Deming's 14 Points

Deming’s 14 Points – Quality Management Techniques | Principles of Management

Deming’s 14 Points – Quality Management Techniques | Principles of Management

Following are the Edward Deming’s Fourteen Techniques of Quality Management:

Create constancy of purpose

for the improvement of product and service, with the aim to become competitive, stay in business, and provide jobs. The problems of the future command first and foremost constancy of purpose and dedication to improvement to keep the company alive and to be able to provide jobs for their employees.

Adopt a new philosophy

of cooperation (win-win) in which everybody wins and put it into practice by teaching it to employees, customers and suppliers. We can no longer tolerate commonly accepted mistakes, defects, wrong material or people on the job for which they are not suited.

Cease dependence on mass inspection

to achieve quality. Instead, improve the process and build quality into the product in the first place. Inspection to improve quality is too late after the product has been manufactured.

End the practice of awarding business on the basis of price tag alone.

Instead, minimize total cost in the long run. Move toward a single supplier for any one item, based on a long-term relationship of loyalty and trust.

Improve constantly, and forever,

the system of production, service, planning, of any activity. This will improve quality and productivity and thus constantly decrease costs. 6. Institute training for skills: Management needs training to learn about the company, all the way from incoming material and the steps it goes through before the finished product is shipped to the customer.

Adopt and institute leadership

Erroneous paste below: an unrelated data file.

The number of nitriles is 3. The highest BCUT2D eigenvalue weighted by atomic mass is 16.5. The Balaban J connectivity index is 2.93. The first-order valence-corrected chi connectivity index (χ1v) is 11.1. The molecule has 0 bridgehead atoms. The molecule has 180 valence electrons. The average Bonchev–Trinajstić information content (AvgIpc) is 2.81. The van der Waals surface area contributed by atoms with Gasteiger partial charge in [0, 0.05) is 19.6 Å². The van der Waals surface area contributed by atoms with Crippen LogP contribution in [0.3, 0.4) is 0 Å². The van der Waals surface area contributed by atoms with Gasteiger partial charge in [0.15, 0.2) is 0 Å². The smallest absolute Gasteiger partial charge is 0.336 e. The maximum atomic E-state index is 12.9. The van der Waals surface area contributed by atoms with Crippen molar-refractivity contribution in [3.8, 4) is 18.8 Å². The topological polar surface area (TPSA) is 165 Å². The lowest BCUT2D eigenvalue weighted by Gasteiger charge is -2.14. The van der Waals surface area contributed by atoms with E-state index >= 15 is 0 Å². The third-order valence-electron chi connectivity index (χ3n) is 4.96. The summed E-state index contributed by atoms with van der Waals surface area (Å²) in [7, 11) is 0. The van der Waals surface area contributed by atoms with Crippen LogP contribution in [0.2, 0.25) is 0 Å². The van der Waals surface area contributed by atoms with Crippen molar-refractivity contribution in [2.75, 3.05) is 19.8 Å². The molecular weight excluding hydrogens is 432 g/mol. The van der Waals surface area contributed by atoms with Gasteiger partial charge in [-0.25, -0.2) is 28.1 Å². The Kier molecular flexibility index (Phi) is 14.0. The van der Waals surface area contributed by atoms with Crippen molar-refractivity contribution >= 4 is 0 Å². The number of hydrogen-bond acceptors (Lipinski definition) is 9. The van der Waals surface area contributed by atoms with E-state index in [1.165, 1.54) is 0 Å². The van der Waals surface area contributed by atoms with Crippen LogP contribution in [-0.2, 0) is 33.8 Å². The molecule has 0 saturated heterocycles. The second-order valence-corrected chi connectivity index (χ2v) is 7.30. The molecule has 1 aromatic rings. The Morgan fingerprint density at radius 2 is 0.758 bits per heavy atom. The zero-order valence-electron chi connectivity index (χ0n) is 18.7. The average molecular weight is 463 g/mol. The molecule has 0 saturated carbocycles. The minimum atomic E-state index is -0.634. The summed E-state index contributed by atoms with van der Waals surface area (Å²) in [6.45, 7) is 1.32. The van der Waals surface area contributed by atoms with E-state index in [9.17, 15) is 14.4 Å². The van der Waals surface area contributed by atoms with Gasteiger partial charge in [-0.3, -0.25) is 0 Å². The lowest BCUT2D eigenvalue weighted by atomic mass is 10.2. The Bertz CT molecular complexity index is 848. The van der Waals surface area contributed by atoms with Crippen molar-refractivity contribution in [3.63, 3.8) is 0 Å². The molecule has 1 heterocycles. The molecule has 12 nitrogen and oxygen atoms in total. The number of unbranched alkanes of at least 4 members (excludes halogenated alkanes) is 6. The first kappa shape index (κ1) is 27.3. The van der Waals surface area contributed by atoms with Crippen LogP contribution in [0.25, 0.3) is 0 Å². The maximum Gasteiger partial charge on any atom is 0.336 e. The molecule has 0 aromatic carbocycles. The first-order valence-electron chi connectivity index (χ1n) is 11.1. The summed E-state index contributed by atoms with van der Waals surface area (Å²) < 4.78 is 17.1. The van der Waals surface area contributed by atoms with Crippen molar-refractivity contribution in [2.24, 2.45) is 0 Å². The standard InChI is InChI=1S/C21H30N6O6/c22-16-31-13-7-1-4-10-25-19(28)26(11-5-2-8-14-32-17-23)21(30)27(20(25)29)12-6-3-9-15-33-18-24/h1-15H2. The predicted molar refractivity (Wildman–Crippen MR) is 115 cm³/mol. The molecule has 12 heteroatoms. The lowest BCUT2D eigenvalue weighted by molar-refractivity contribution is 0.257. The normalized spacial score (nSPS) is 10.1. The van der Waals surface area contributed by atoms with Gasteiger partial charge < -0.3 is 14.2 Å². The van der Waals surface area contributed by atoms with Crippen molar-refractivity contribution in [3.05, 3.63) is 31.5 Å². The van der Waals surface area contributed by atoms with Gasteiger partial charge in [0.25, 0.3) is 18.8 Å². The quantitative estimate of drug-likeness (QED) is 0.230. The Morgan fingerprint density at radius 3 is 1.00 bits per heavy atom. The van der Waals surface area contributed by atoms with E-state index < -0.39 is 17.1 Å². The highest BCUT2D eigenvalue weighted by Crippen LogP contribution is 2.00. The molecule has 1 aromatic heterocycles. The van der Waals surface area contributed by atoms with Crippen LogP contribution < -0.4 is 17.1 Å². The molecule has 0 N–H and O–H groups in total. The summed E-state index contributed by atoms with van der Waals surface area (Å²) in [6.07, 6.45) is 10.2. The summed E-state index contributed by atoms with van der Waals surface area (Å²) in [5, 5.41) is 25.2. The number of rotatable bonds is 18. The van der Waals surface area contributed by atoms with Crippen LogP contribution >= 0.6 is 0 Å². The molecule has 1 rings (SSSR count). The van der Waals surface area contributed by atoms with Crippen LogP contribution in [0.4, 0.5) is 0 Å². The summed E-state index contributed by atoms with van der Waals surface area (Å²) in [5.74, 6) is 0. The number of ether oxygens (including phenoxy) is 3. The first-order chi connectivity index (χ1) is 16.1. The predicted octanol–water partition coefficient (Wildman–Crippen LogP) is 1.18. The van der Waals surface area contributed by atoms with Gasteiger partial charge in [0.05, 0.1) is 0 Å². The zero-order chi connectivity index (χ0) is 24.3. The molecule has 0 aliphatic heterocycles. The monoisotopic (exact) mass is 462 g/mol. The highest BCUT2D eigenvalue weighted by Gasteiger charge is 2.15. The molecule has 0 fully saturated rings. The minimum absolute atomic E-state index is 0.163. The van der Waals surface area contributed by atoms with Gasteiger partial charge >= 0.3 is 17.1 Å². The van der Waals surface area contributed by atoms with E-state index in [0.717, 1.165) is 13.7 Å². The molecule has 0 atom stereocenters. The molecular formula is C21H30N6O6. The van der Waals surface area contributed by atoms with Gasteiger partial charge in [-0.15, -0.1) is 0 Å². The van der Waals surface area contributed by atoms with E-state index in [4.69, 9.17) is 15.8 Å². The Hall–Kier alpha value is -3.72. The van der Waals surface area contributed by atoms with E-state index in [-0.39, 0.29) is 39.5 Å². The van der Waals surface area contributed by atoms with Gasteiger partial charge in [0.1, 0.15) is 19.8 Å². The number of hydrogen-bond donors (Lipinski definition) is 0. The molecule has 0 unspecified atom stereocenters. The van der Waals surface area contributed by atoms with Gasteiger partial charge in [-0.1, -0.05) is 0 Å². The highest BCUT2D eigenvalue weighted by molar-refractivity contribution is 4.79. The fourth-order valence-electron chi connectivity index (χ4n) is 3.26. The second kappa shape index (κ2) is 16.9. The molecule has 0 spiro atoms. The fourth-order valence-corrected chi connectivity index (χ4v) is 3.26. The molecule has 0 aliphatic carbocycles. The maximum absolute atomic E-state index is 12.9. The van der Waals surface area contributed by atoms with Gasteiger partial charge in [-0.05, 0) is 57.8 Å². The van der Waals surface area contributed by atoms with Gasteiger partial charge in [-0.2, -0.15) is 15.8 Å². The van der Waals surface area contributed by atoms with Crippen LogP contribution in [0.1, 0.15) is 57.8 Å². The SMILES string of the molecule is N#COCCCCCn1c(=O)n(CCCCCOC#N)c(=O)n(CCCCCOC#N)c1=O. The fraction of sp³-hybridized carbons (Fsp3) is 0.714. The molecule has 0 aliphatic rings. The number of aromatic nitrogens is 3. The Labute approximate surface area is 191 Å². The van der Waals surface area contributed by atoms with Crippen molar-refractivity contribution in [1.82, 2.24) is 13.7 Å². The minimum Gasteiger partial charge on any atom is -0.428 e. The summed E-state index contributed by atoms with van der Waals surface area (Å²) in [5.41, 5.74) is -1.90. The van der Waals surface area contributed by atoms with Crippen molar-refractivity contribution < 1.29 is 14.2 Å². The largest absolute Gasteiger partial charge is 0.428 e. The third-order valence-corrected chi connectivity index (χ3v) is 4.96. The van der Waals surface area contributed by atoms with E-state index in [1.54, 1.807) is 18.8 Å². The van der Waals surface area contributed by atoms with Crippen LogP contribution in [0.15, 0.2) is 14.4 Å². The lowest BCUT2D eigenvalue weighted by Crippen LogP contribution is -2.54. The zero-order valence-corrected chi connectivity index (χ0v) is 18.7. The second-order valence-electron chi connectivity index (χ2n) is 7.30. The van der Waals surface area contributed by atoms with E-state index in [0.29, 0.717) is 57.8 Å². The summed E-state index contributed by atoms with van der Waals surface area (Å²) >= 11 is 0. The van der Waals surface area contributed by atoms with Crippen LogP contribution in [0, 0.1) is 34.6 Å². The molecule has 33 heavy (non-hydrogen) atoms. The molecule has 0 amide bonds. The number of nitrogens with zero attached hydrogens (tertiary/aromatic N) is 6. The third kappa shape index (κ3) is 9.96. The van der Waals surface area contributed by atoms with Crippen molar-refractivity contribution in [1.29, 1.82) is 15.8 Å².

for the management of people, recognizing their different abilities, capabilities, and aspiration. The aim of 3 leadership should be to help people, machines, and gadgets do a better job. Leadership of management is in need of overhaul, as well as leadership of production workers.

Drive out fear

and build trust so that everyone can work more effectively. No one can put in their best performance unless they feel secure. Secure means without fear, not afraid to express ideas, not afraid to ask questions.

Break down barriers between departments.

Abolish competition and build a win-win system of cooperation within the organization. People in research, design, sales, and production must work as a team to foresee problems of production and use that might be encountered with the product or service.

Eliminate slogans, exhortations, and targets

asking for zero defects or new levels of productivity. Such displays only create adversarial relationships, as the bulk of the causes of low quality and low productivity belong to the system and thus lie beyond the power of the work force.

Eliminate numerical goals,

numerical quotas and management by objectives; substitute leadership. Work standards, rates, incentive pay and piecework are signs of the inability to understand and provide appropriate supervision.

Remove barriers

that rob people of joy in their work. This will mean abolishing the annual rating or merit system that ranks people and creates competition and conflict.

Institute a vigorous program

of education and self-improvement. People require in their work more than just money, they must be given the opportunity for ever-broadening opportunities toad something to society, materially and otherwise.

Put everybody in the company to work

to accomplish the transformation. Management in authority will take pride in their adoption of the new philosophy and their responsibilities. The transformation is everybody’s job.